When Karen O burst on the scene with the Yeah Yeah Yeahs, guitar music was floundering. Thankfully, in the many indie dive bars of New York, a quiet revolution was underway. Along with the likes of The Strokes and various other scratchy bands putting melody back at the fore, Karen O and the Yeah Yeah Yeahs helped to save rock ‘n’ roll for the ten-thousandth time in its often-threatened but never bettered lifespan.
The befringed rocker was the energetic driving force behind the band, so energetic, in fact, that in the early days she once even danced her way towards an off-stage stumble and essentially had to be dragged to the hospital, only to complete the rest of the tour in a wheelchair. This, although a laughable example, was the sort of vigour that indie needed to become relevant once more, and it has to be said that Karen O was one of the most instrumental characters in doing so.
As she once said herself, “I’m in the camp that needs to discover and take risks, sometimes it’s with the promise of something special and new, sometimes it’s to stay awake, either way, it’s much more stressful with all the uncertainty but worth the pain in the end.” This daring has kept her in good stead throughout her continually evolving career.
Reflecting on an iconic debut: 15 years of Arctic Monkeys album ‘Whatever People Say I Am, That’s What I’m Not’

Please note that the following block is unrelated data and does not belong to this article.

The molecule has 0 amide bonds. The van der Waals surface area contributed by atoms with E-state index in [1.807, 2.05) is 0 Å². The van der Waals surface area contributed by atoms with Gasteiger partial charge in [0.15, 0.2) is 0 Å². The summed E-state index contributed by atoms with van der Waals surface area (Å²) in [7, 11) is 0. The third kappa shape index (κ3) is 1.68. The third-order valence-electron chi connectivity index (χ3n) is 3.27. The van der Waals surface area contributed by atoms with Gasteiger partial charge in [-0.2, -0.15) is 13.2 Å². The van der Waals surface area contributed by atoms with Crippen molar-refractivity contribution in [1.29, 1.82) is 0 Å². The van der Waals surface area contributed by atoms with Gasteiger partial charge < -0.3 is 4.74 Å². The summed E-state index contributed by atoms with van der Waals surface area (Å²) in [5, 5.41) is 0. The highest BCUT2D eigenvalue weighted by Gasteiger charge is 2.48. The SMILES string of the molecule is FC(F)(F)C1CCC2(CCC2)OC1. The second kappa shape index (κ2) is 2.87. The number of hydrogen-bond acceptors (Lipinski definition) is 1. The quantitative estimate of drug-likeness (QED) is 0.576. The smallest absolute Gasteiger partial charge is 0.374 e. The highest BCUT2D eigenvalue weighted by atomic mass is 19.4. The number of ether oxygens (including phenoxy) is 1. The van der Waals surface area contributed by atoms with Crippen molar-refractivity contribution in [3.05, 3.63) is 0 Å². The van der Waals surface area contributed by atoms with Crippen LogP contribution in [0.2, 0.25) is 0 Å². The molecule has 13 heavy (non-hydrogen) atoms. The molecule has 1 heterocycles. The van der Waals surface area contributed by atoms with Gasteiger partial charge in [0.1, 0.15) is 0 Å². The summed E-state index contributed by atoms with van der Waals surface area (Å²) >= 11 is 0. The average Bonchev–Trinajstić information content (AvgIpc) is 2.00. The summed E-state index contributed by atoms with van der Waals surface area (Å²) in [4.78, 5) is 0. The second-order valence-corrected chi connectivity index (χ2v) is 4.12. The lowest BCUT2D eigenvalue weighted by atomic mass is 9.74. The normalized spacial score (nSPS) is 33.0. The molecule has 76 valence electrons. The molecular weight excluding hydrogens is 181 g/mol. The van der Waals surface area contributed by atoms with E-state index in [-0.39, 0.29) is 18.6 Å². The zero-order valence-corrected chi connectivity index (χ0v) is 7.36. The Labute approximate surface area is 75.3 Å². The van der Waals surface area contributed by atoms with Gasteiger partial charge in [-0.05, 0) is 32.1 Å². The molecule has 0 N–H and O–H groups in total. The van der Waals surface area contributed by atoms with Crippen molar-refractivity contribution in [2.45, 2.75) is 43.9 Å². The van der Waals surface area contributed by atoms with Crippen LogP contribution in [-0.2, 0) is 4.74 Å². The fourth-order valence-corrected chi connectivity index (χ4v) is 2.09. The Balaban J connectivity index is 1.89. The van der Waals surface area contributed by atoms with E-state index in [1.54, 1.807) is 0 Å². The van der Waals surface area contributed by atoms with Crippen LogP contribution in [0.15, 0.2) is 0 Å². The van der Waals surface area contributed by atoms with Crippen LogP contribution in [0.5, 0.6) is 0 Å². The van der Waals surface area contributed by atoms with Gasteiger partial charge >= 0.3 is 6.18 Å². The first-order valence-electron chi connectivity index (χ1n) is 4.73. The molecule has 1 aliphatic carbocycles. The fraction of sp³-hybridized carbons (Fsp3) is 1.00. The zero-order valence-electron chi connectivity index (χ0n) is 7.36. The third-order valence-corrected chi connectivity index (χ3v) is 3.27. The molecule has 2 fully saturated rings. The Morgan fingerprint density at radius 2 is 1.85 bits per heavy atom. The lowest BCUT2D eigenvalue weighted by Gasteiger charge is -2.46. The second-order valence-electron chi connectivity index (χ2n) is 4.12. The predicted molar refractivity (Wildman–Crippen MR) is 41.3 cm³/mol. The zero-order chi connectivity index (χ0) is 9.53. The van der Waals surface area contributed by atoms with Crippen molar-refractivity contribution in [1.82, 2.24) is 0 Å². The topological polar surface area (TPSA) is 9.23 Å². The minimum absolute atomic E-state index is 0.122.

And as she has travelled through the worlds of alternative music, movies and more, she has developed her own sense of mystique, which is just as well considering that it has always been something that inspired her. “Band that I’ve loved over the years are the ones that have a certain myth around them,” she once said. And as Alex Turner once said: “There is always that one band that comes along when you are 14 or 15-years-old that manages to hit you in just the right way and changes your whole perception on things.” There is no doubting that the first band who did that for Karen O certainly had a sense of myth surrounding them.
“I went to a very preppy private high school in New Jersey and I didn’t fit in. I liked to define myself by how different I was from the other kids. I spent a lot of time with my best friend from childhood’s gang who were public school kids in punk bands who’d discovered weed and acid,” she told the Guardian.
It was these wayward friends who turned the future indie queen onto the Grateful Dead’s classic Workingman’s Deadrecord, and her life would never be the same. “They switched from listening to Fugazi to the Grateful Dead and I followed suit,” Karen O continues. “Dead bootlegs soundtracked my 10th and 11th year in high school. I remember going to my first Dead show at Madison Square Garden. I was 15 and for the first time in my life I felt ecstatic to blend into the crowd, just another kid posing as a scrappy hippy in a sea of people dancing for hours in total abandon.”
No doubt many kids felt just the same as they revelled in the sweaty masses thrashing around at Yeah Yeah Yeah’s shows when her musical inspiration came to fruition.